Daily Notes: February 26, March 5, March 12, March 26, and April 11, 1868
Lived and Shared: contemporary expressions of Dehonian spirituality
Brother Clement Schmid, SCJ — Br. Clem, as he was called — was a very colorful and a very good religious-minded person (he is pictured at right). He was a true religious in every respect. He kept everyone on his toes. That meant any SCJs, and their visitor or guest. He would challenge them about their faith and their religious practices.
Sometimes his truly innocent ways would upset some of the members in community and embarrass some of the visitors because he usually caught them off guard. He would ask them if they went to Mass that day and if they knew the Act of Contrition prayer. He would have copies of different prayers that he would pass out to visitors and SCJs. There are other things that Br. Clem would do that would affect members in different ways. Some would just smile and say, “He means well and not doing any harm.”
One of the things that he took upon himself to do was to check out the magazines that were in the recreation room. He wanted to check if they were appropriate and good religious magazines or newspapers to be on the table to read. One day, a popular sports magazine was on the table. On the cover of its swimsuit edition, there were pictures of a few women with all kinds of bathing suits on. When Br. Clem saw that, he picked up the magazine and tore it to pieces. Most of the guys were upset, but others just smiled and shook their heads and rolled their eyes.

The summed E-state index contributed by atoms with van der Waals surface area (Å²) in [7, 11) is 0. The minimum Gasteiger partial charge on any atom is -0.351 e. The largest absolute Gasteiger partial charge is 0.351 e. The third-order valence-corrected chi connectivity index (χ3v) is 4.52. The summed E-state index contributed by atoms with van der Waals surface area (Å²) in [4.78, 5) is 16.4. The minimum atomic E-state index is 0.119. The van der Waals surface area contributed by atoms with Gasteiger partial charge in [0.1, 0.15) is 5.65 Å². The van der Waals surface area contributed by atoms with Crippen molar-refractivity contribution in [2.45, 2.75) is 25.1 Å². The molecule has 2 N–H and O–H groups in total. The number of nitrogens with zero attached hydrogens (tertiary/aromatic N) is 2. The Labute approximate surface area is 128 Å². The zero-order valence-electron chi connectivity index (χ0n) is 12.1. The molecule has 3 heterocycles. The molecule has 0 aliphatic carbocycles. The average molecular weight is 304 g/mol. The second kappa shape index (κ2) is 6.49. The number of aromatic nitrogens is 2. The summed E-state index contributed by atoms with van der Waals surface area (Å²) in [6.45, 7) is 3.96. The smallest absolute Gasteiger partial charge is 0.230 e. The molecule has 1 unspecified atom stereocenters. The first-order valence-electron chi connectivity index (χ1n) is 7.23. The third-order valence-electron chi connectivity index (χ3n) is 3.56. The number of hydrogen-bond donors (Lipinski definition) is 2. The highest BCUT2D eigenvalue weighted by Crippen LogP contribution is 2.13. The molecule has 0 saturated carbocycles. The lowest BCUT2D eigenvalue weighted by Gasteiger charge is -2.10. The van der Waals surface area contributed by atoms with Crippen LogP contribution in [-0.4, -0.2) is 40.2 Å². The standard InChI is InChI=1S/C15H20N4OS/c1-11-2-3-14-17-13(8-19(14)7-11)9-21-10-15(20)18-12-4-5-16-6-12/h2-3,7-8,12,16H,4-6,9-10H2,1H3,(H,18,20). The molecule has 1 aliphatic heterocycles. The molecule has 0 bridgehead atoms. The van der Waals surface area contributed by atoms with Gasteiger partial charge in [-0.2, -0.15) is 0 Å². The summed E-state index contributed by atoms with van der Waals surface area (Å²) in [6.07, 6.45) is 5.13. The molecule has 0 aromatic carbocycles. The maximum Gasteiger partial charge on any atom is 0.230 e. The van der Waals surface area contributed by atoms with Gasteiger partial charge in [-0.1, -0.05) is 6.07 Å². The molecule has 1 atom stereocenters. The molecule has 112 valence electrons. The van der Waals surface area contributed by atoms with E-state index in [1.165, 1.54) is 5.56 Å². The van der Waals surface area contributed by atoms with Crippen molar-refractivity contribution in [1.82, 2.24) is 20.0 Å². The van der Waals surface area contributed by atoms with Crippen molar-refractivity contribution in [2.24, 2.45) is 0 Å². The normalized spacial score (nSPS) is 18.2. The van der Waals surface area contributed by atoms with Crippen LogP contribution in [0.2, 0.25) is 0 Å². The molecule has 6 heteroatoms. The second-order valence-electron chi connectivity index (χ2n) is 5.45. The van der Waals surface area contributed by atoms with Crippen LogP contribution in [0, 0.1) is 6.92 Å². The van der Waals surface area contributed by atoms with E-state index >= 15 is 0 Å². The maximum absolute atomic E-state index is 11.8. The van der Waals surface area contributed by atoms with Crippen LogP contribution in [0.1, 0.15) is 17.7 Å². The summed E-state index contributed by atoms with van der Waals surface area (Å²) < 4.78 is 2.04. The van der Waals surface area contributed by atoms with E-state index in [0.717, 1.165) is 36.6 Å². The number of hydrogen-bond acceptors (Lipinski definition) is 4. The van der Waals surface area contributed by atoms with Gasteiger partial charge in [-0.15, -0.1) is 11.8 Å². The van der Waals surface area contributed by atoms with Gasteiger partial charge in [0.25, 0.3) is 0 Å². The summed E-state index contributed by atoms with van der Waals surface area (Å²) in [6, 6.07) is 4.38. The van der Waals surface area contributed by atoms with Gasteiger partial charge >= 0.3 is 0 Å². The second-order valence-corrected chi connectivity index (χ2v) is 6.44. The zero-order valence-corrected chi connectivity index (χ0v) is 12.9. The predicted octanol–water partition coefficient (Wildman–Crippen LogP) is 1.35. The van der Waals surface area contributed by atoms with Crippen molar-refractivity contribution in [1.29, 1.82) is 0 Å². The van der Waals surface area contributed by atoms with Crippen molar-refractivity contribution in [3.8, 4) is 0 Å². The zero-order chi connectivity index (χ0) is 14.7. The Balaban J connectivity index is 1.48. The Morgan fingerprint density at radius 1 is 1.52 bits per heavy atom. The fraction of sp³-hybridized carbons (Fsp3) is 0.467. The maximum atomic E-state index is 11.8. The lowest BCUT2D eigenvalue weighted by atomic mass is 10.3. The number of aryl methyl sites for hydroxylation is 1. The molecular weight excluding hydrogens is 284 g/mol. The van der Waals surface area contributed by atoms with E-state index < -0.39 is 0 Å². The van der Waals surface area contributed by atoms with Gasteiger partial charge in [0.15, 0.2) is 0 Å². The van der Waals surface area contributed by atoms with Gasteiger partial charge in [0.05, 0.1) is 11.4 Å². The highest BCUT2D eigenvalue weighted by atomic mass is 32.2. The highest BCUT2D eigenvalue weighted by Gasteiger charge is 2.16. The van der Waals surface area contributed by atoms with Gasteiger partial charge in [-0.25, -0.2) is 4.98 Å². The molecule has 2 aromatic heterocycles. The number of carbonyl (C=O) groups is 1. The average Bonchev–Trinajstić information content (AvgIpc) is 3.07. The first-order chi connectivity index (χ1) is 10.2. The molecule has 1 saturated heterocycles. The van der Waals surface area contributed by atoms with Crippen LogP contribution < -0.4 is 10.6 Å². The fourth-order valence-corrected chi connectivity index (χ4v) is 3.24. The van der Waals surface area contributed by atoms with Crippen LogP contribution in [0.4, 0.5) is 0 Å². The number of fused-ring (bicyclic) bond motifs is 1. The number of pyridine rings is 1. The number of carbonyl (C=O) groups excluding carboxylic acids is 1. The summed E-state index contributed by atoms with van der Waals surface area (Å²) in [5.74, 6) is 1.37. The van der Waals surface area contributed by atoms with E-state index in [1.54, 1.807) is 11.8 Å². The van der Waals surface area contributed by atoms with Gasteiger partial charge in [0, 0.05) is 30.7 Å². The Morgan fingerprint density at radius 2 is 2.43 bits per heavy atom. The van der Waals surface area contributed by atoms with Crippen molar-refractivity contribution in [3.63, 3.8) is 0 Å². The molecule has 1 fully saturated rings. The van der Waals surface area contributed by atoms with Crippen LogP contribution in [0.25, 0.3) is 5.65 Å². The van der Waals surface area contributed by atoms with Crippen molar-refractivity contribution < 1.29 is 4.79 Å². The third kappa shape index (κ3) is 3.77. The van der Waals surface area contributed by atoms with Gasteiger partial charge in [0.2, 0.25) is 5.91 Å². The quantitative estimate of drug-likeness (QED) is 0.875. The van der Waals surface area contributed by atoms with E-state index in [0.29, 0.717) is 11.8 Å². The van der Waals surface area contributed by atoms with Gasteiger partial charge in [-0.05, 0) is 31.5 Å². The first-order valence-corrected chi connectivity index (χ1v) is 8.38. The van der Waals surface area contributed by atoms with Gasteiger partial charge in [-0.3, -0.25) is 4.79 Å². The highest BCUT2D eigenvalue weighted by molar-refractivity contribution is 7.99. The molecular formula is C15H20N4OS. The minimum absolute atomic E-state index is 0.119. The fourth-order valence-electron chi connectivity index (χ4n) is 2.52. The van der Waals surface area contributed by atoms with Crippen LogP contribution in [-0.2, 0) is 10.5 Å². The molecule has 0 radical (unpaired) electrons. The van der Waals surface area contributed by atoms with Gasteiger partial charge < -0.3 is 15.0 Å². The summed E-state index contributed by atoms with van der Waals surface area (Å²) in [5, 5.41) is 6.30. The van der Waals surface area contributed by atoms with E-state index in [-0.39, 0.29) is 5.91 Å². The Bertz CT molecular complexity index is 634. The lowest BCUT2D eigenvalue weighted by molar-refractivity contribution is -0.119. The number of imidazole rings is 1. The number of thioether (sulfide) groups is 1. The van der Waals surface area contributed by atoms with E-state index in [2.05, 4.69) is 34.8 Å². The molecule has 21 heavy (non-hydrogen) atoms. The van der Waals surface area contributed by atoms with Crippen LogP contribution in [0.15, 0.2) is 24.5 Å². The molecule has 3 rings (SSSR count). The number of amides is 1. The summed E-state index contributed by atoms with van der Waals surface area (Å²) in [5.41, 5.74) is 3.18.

Br. Clem was a good-hearted person and sincere; and he did many things like that, which he thought was right and best for the community. Most of the time you would see him smiling or laughing with his hands up along the side of his face. He was indeed a very colorful and true religious.
One day, I took Br. Clem to shop at Stemper’s Religious Goods Store. When we walked into the store his eyes really lit up. At first there was no sound from this mouth. Then, there was a loud cry that came from his mouth as we walked around the store. There were sounds of great joy as he saw all the religious statues and pictures all over the store. It was like a kid walking into a candy store or Br. Clem walking through the pearly gates of heaven and seeing St. Peter.